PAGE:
Editor’s Note: Six years ago this month, the financial world was unraveling. On Sept. 15, Lehman Brothers filed for Chapter 11 bankruptcy, and employees soon learned they no longer had jobs. The U.S. would go on to lose 432,000 jobs that month. But the financial crisis of 2008 didn’t just start with some risky lending and greed on Wall Street; its origins stretch deeper into the trenches of American society, writes David Bosworth, the author of “The Demise of Virtue in Virtual America: The Moral Origins of the Great Recession,” published this month. Bosworth teaches in the department of English at the University of Washington in Seattle. In the following post adapted from his book, he traces the Great Recession to what he sees as contemporary capitalism’s corrupting power on America’s civic and moral fabric. In other words, the crisis, and today’s persistent economic inequality, Bosworth contends, has been a long time coming in Virtual America.
— Simone Pathe, Making Sen$e Editor
Earlier this year, after the publication of Thomas Piketty’s “Capital in the Twenty-First Century,” a milder version of the fury spurred by our economic system’s gross injustices finally migrated from the tents of populist activists into the blogs of the chattering classes. The surge in financial inequality that Piketty enumerated is a truly worrisome phenomenon worthy of debate. But, as Ross Douthat has suggested, the emphasis on a strictly monetary measure of contemporary capitalism’s social dangers masks the full range and depth of its destructive impact on our civic character.
To a degree that communism never could, consumer capitalism does produce the goods, even if it distributes them unevenly and often unfairly. Yet, contrary to the Pollyanna theory that has justified 35 years of economic policy, it in no way naturally produces the Good.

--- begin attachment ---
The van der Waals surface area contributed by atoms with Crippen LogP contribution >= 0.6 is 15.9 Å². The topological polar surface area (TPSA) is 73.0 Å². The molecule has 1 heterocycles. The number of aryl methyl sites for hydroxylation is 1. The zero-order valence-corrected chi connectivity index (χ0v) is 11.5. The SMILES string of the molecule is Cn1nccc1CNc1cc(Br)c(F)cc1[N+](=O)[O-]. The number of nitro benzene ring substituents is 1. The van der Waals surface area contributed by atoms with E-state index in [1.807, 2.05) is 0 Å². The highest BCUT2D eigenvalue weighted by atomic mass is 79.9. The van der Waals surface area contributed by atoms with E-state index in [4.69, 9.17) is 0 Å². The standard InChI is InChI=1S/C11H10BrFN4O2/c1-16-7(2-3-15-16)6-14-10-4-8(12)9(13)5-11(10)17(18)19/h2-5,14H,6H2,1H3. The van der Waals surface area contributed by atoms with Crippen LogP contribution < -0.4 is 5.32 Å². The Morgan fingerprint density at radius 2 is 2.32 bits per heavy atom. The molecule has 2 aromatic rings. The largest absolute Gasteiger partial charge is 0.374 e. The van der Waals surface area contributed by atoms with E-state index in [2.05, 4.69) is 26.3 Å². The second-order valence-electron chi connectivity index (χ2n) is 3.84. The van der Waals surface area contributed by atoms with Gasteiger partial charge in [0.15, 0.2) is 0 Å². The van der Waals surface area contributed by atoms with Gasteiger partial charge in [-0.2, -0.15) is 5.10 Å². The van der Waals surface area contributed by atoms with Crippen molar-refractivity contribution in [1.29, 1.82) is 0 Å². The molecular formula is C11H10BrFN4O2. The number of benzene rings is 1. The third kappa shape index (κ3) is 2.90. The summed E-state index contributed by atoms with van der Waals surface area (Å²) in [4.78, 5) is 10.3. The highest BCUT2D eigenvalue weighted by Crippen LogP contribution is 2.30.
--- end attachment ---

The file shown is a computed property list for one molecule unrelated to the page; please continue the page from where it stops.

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As most religions have preached and fairy tales warned, unchecked self-interest — whether in the form of self-liberation for the individual or deregulation for the corporation — is not a plausible route to enlightened behavior. Rather than fidelity to family and community, it leads to dissension, dissolution and addictive consumption; instead of animating a meritocratic marketplace, it produces lobbied loopholes, golden parachutes and stifling monopolies. Disdaining plain speaking in favor of the fog of expertise, it crafts the fine print of “toxic assets.” Fathers fleeing their children for a second bachelorhood and companies deserting their countries for tax-free havens are the unacknowledged ethical twins of our time. As intellectual cult leaders of the 20th century, Wilhelm Reich, the psychoanalyst who promoted sexual permissiveness, and Ayn Rand, the philosopher who thought individualism so important that she called altruism evil, had a lot in common.
I’m rare among analysts in stressing this, but the financial meltdown of 2008 was, at its core, a moral catastrophe, and one generated by decades of systemic deceit and self-deception whose history I trace in “The Demise of Virtue in Virtual America: The Moral Origins of the Great Recession.” Although our nation’s geographical coordinates are essentially the same as they were in 1946, we are now living in a dramatically different place, our days increasingly enclosed within a physical and digital architecture of windowless malls, office cubicles, and online virtual realities. And because nearly all the domains of this new Virtual America have been ceded to corporate control, the places where we gather, like the shows we stream, are not only “brought to us by” but also for their commercial sponsors.
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So it is that the virtues narrowly associated with production and consumption — ruthless efficiency in the workplace and seductive salesmanship in the marketplace — have now suffused American life, co-opting alike the themes of our narratives, the planks of our parties, the practice of medicine, the profession of art, and the most intimate aspects of our personal lives, including our beliefs about God, marriage and childcare. Under this moral regime, the civic center has been replaced by the enclosed mall and the Olympics reduced to a global trade fair. The charitable “volunteer” at your door is just another salesman working on commission, taking 30 percent of each donation toward saving the whales, while the shoes, shirts, and hats that we wear have been hijacked to serve as corporate billboards.